The South Korean Ministry of Science and ICT (MSIT) has made plans to stop enforcing conventional video game legislation in the Metaverse. Instead, the ministry chose to publish new regulations to encourage the development of the emerging ecosystem, as reported by Cointelegraph.
The $200 million investment South Korea made for the development of an internal Metaverse demonstrates its desire to gain access to the Web3 and the Metaverse ecosystems. Parallel to this endeavour, the MSIT discovered that imposing outdated regulations acts as a barrier to the development of new ecosystems.
The ministry came to the conclusion that new businesses, such as the Metaverse, autonomous vehicles, and OTT streaming services, necessitate the creation of new legislation. Concerning the Metaverse, MSIT expressed worries about the absence of institutional and legal support impeding industry development. A rough translation of the press statement, which revealed the strategy, read, “Establish guidelines for classification of game products and metaverses for rational and consistent regulation and support for enactment of related laws (enactment of special metaverse laws).”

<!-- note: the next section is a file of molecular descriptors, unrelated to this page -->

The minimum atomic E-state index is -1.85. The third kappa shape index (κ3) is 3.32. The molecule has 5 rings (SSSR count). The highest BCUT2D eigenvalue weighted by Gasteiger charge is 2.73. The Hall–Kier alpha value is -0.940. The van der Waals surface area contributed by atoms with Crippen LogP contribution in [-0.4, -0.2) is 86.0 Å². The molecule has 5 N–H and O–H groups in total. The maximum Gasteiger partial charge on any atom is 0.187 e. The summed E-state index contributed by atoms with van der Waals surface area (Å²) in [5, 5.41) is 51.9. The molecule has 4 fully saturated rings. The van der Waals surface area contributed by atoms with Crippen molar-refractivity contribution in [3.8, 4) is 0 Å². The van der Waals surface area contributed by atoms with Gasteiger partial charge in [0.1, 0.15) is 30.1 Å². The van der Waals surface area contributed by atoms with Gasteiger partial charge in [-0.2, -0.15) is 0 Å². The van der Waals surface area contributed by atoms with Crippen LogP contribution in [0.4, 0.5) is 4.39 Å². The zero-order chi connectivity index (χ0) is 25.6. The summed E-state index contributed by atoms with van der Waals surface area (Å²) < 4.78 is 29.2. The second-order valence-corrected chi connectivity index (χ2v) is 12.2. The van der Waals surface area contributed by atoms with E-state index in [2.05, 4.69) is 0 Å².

According to Cointelergaph, the South Korean government continues to pursue those responsible for managing the Terra ecosystem while encouraging the development of new technology. Do Kwon, the co-founder, and CEO of Terraform Labs is accused by South Korean prosecutors of defrauding investors by issuing LUNA and USTC without warning them of the risk that the price of both could fall at the same time. As a result, the prosecution has requested that Kwon’s passport and the passports of the other Terra employees be revoked.
(With insights from Cointelegraph)